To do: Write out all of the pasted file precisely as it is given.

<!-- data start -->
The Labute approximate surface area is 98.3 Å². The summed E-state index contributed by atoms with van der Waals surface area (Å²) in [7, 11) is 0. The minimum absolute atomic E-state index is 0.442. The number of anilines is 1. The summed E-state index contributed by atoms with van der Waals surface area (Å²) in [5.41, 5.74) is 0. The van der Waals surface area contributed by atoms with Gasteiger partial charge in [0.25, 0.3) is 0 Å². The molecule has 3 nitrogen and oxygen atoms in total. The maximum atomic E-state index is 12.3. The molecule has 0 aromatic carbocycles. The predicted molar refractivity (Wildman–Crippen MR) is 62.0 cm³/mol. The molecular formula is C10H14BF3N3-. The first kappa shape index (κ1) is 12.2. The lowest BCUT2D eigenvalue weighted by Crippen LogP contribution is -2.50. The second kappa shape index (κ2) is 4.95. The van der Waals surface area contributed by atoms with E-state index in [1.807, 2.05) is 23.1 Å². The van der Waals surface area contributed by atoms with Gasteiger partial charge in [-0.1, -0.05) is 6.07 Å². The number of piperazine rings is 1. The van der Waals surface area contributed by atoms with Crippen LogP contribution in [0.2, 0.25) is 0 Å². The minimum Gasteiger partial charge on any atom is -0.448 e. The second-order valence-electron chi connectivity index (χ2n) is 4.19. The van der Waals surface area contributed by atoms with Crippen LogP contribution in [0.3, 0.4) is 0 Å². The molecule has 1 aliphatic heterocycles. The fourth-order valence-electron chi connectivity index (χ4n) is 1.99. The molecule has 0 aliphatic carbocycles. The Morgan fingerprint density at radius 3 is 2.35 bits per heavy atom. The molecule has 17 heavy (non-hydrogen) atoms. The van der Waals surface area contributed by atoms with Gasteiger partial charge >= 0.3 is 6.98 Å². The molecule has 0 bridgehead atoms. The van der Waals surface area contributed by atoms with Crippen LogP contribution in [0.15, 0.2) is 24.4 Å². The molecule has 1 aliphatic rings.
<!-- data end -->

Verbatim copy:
The Labute approximate surface area is 98.3 Å². The summed E-state index contributed by atoms with van der Waals surface area (Å²) in [7, 11) is 0. The minimum absolute atomic E-state index is 0.442. The number of anilines is 1. The summed E-state index contributed by atoms with van der Waals surface area (Å²) in [5.41, 5.74) is 0. The van der Waals surface area contributed by atoms with Gasteiger partial charge in [0.25, 0.3) is 0 Å². The molecule has 3 nitrogen and oxygen atoms in total. The maximum atomic E-state index is 12.3. The molecule has 0 aromatic carbocycles. The predicted molar refractivity (Wildman–Crippen MR) is 62.0 cm³/mol. The molecular formula is C10H14BF3N3-. The first kappa shape index (κ1) is 12.2. The lowest BCUT2D eigenvalue weighted by Crippen LogP contribution is -2.50. The second kappa shape index (κ2) is 4.95. The van der Waals surface area contributed by atoms with E-state index in [1.807, 2.05) is 23.1 Å². The van der Waals surface area contributed by atoms with Gasteiger partial charge in [-0.1, -0.05) is 6.07 Å². The number of piperazine rings is 1. The van der Waals surface area contributed by atoms with Crippen LogP contribution in [0.2, 0.25) is 0 Å². The minimum Gasteiger partial charge on any atom is -0.448 e. The second-order valence-electron chi connectivity index (χ2n) is 4.19. The van der Waals surface area contributed by atoms with Crippen LogP contribution in [0.3, 0.4) is 0 Å². The molecule has 1 aliphatic heterocycles. The fourth-order valence-electron chi connectivity index (χ4n) is 1.99. The molecule has 0 aliphatic carbocycles. The Morgan fingerprint density at radius 3 is 2.35 bits per heavy atom. The molecule has 17 heavy (non-hydrogen) atoms. The van der Waals surface area contributed by atoms with Gasteiger partial charge >= 0.3 is 6.98 Å². The molecule has 0 bridgehead atoms. The van der Waals surface area contributed by atoms with Crippen LogP contribution in [0.15, 0.2) is 24.4 Å². The molecule has 1 aliphatic rings.